Game Review: The Wolf Among Us Episode 1: Faith

As a huge fan of the Fables comic book series, I was greatly looking forward to Telltale Games’ new video game, The Wolf Among Us. But with the huge cast of characters and busy backstory, a Fables video game seemed like a very easy concept to screw up. Well instead Telltale have nailed it, completely.

For those who don’t know, Fables is basically about a community of mythical and fairy tale characters living in New York. Bigby Wolf, the big bad wolf himself, is the sheriff of Fabletown. Meaning it’s his job to keep everyone in line. Considering he was responsible for hounding, and even murdering, various Fables in their earlier lives he’s not really a very popular man either.

Anyone who played Telltale’s huge hit, The Walking Dead, will be familiar with how to play the game. There are essentially three types of gameplay: conversations, investigations and action sequences.

Conversations are fully voiced dialogue sequences where the player gets to choose what to say. An added time limit encourages snappy decisions and quick thinking. Dialogue choices can be hugely important to the plot and can come back to bite you later if you make a bad call. The theory is as more episodes are released the weight of these choices becomes apparent, piss someone off and they’ll remember, help them out and maybe later they’ll want to help you.

 

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Fables fans will recognise Colin, one of the Three Little Pigs, who’s escaped from The Farm as usual.

 

Investigation sequences have you walking around a limited space and looking for clues. Whatever you find out may help you later, especially when confronting other characters.

Finally, action sequences are events where you have to rapidly press buttons or move the control stick on command. Like the conversations they require you to be fast and move on instinct. It all works really well at simulating the real situation, it completely cements you in the character’s shoes.

The graphics have a stylish animated look, with lots of black lines around people and objects to give that inky comic book feel. The characters themselves all look as you’d expect them to. Whenever anyone from the comic pops up you can recognise them immediately. Voice work is equally spot-on, Bigby’s gruff tone being a standout.

The story is basically a murder mystery, which suits the tone well. Fables itself begins with a murder mystery so it’s hardly an unfitting choice for the game.  As Bibgy you’ll make your way around various locations trying to discover the truth and see what’s really going on behind the scenes. There’s some nice leeway in how you choose to play Bigby. In the comics he’s capable of being very intimidating and direct when needed, you’re completely able to tap into that if you wish. Alternatively if you want to make use of his nicer side and keep from spoiling any relationships with other characters, then that’s an option too. I found the game did a really good job of simulating the character. Bigby felt familiar but I also never thought I was being railroaded into playing one way or another. It was more about what aspects of his character did I want to push forward or shy away from.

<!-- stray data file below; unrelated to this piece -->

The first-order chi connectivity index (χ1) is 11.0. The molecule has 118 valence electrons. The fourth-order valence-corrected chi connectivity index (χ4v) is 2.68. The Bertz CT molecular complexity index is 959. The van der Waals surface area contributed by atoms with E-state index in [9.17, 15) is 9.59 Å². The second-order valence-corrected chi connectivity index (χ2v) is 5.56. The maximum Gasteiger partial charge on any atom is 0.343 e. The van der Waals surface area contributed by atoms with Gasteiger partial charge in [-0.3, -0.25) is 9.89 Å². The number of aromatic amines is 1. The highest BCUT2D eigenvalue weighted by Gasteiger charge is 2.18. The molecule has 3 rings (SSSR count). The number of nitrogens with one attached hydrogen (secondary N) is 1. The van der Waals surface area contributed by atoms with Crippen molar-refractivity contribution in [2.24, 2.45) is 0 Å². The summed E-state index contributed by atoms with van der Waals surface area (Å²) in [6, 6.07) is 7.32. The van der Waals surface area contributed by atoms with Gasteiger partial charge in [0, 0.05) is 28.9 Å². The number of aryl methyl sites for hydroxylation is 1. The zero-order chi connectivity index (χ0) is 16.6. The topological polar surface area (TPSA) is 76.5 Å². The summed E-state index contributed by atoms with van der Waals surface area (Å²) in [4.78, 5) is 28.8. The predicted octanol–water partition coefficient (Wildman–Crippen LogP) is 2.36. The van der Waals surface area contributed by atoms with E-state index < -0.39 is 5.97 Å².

Bufkin is just one of the popular members of the Fables cast that make an appearance during the episode.

Bufkin is just one of the popular members of the Fables cast that make an appearance during the episode.

 

There were a few minor technical problems encountered, but nothing major. A handful of times during action sequences the game would hang for a brief second while it sorted out which section came next, it was enough to be noticeable but not enough to really interrupt the flow. Once, when loading the next chapter, the dialogue began on the loading screen. Then once the actual cut scene began it was very choppy for the first few seconds or so. Other than those I didn’t find any other glitches.

One omission I did notice was the lack of an ability to turn off prompts on what characters reactions were. Occasionally when you strike a nerve or please someone you’ll be told they’ll ‘remember that’ via text in the corner of the screen. This is an incredibly minor complaint of mine, but I would have appreciated the ability to turn that off in favour of a more cinematic experience. It’s a bit of an unwelcome reminder that you’re playing a video game and nicks at the immersion.

Fans of Fables will enjoy some nice little cameos that are scattered throughout the episode, whether it’s knowing what’s under the cloth stand in the office, or just recognising the names on the buzzer, there’s a lot that helps us feel at home. However if you’re brand new to Fables then fear not, a very brief text explanation of the premise prefaces the game. Then the story itself never relies on any information that’s not present within.

Altogether The Wolf Among Us Episode 1 is just an incredible package. Compelling gameplay, an involving story and stylish graphics, even if you’ve never heard of Fables this is worth trying out. Though I wager after finishing it you’ll find yourself dipping into the comics, it works as a great introduction to an exceptional comic book. But even completely on its own, this is a game that’s been polished to perfection.

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Author: Mia Violet

Mia has been blogging about comics and video games for several years from her home in merry ol’ England. She invites you to take a look around the blog before saying hello on Twitter, where she can be found tweeting about pop culture from @PanelsAndPixels

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